Meditation and the Comfort Zone

Here’s a question: Does your meditation make your comfort zone more comfortable? Or less? Which do you prefer?

Let’s unpack this. The term “comfort zone” here means the states and activities to which you are most accustomed. They are generally states in which awareness is operating at a bare minimum, and the rest of our energy is flowing into patterned, automatic behaviours.

Oddly enough, this comfort zone isn’t always comfortable. It just feels “normal” — sometimes kind of pleasant, and sometimes unpleasant.

For example, if your “normal” is “getting things done,” it can feel pleasant (“All done!”) and it can feel unpleasant (“I don’t have time for this!”). Either way, though, it feels pretty normal.

So your comfort zone is the state you tend to default to when awareness is switched off.

What’s your comfort zone? Moving through your to-do list? Chatting with friends? Being entertained by TV or a book?

So, what does this have to do with meditation? Well, good and bad news. The good news is that meditation can be used to make your comfort zone more comfortable. If you’re okay with “normal”, meditation can be helpful to relieve stress, increase focus, get more ideas, etc. — all while staying in your comfort zone.

No, wait… that’s the bad news!

OK, so here’s another possibility: build a meditation practice that supports becoming fully present in whatever you’re experiencing, moment by moment. Not to prefer one state (like calm or bliss) over another (like frustration and depression). In this kind of meditation there is no notion whatsoever of achieving calm or insight or anything at all. And if such notions arise (they do!), they are simply more phenomena to be aware of. The end goal is to wake up to your actual experience.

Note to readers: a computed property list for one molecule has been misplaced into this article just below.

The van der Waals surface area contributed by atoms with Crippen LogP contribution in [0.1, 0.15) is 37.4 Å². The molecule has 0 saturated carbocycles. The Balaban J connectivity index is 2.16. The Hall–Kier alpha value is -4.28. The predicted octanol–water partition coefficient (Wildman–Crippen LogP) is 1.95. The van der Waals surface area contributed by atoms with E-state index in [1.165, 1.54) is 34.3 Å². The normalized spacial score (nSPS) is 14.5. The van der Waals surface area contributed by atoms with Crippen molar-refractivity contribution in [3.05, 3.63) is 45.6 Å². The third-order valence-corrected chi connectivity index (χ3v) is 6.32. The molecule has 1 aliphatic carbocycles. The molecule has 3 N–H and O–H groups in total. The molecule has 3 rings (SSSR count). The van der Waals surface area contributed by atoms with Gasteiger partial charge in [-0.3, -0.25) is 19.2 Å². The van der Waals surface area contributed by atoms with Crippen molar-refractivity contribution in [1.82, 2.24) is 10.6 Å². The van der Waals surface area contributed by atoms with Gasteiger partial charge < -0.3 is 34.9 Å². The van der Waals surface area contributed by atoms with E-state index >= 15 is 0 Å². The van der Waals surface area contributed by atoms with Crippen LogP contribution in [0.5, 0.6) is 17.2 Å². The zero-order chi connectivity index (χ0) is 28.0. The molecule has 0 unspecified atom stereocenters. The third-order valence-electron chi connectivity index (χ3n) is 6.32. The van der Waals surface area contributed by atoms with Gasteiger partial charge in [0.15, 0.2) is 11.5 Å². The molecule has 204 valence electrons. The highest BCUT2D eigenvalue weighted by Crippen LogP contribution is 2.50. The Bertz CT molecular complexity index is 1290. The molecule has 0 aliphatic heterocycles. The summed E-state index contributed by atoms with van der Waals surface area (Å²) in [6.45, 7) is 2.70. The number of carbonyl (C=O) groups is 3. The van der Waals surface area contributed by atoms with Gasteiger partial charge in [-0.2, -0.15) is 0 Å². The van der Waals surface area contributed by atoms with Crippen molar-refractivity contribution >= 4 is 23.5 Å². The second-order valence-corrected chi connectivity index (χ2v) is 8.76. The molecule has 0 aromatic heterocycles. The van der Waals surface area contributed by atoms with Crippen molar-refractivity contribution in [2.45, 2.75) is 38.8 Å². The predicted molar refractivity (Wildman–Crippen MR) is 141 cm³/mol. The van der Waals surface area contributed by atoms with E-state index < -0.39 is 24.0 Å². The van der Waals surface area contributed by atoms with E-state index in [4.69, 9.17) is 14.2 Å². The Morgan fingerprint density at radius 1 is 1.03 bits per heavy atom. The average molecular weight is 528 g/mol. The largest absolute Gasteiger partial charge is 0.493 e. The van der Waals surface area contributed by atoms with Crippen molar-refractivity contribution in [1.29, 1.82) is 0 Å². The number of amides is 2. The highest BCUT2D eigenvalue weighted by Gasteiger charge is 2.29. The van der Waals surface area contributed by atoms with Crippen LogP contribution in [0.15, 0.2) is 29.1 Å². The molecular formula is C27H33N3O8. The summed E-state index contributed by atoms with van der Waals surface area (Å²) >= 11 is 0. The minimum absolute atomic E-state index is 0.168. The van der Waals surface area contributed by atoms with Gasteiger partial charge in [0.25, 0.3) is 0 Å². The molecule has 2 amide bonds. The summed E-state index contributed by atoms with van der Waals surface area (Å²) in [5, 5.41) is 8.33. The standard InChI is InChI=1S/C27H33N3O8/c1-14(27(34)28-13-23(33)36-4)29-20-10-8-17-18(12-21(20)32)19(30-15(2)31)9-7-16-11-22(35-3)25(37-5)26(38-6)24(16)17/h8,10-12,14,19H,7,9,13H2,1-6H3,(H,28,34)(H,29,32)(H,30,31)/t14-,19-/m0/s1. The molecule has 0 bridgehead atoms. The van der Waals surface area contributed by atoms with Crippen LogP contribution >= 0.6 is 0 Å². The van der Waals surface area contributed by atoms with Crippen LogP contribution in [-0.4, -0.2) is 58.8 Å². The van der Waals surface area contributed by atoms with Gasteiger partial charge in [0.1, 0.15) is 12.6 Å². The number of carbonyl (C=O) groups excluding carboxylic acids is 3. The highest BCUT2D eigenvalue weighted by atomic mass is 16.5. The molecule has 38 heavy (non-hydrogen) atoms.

This kind of meditation makes your “comfort zone” less comfortable, sometimes MUCH less comfortable. You may begin to become aware of anxiety, depression, anger, and other things that you had previously been able to ignore. You may begin to become aware of things outside your comfort zone that you might like to experience. Both very inconvenient. Both potentially uncomfortable.

What do you want from meditation? What matters to you? Pleasure? Feelings of security? Getting things done? And how do you use meditation now? To feel better? To feel more secure, more stable? To be more effective in your life?

There is no “right” answer to these questions. And the answers are far, far less important than the asking of them — asking over and over again. Because things change. You change. And asking is opening… opening to your moment to moment experience.

If you’d like to learn and practice meditation in a small-group setting and you are in south-west Florida, consider this 6-week course, starting February 10: MEDITATION FOR REAL LIFE. Click here for details.

Do You Want To?

Almost nobody begins a meditation practice for reasons that will permit them to continue once they hit the wall.

If you meditate because you believe yourself to be special, your reward will be to discover that you are nothing special at all.

If you meditate because you believe it will bring you peace, your reward will be to have your understanding of the nature of peace shattered.

If you meditate because you think it will help you manage your life, your reward will be to discover you have no control over anything whatsoever.

Still want to practice? Most do not.

Below is a lengthy quote from an article by Ken McLeod. He begins the section with a Nasrudin story:

One day, while staying at a friend’s house, Nasrudin peered over the wall into the neighbor’s yard and saw the most wonderful garden he had ever seen. He noticed an old man patiently weeding a flower-bed and asked,

“This is a beautiful garden. I’d like to have one just like it. How do you make a garden like this?”

“Twenty years hard work.”

“Never mind,” said Nasrudin.

And then he continues:

“You say you want to be awake and present in your life, but you practice only occasionally, and even then, for relatively short periods. Maybe you do practice regularly, but your practice only goes so far, stopping at a wall that you can sense but can’t name. What stops you? Are you willing to touch that wall, touch it and go into it? Are you willing to be present in any and every experience that arises, whether it be anger, shame, love, success, heartbreak, victory, insult or failure? What do you actually want from your practice?…

“Willingness means you practice living in the world of immediate experience, the world in which there is no time, the world in which you cannot trade or share a single thing with anyone, the world in which not a single person, not even you, exists, the world that is what you experience right now. It also means ‘twenty years hard work.’”
— Ken McLeod, in “Three Questions”, and article on the Unfettered Mind website

Thank you, Ken, for (much more than) twenty years hard work.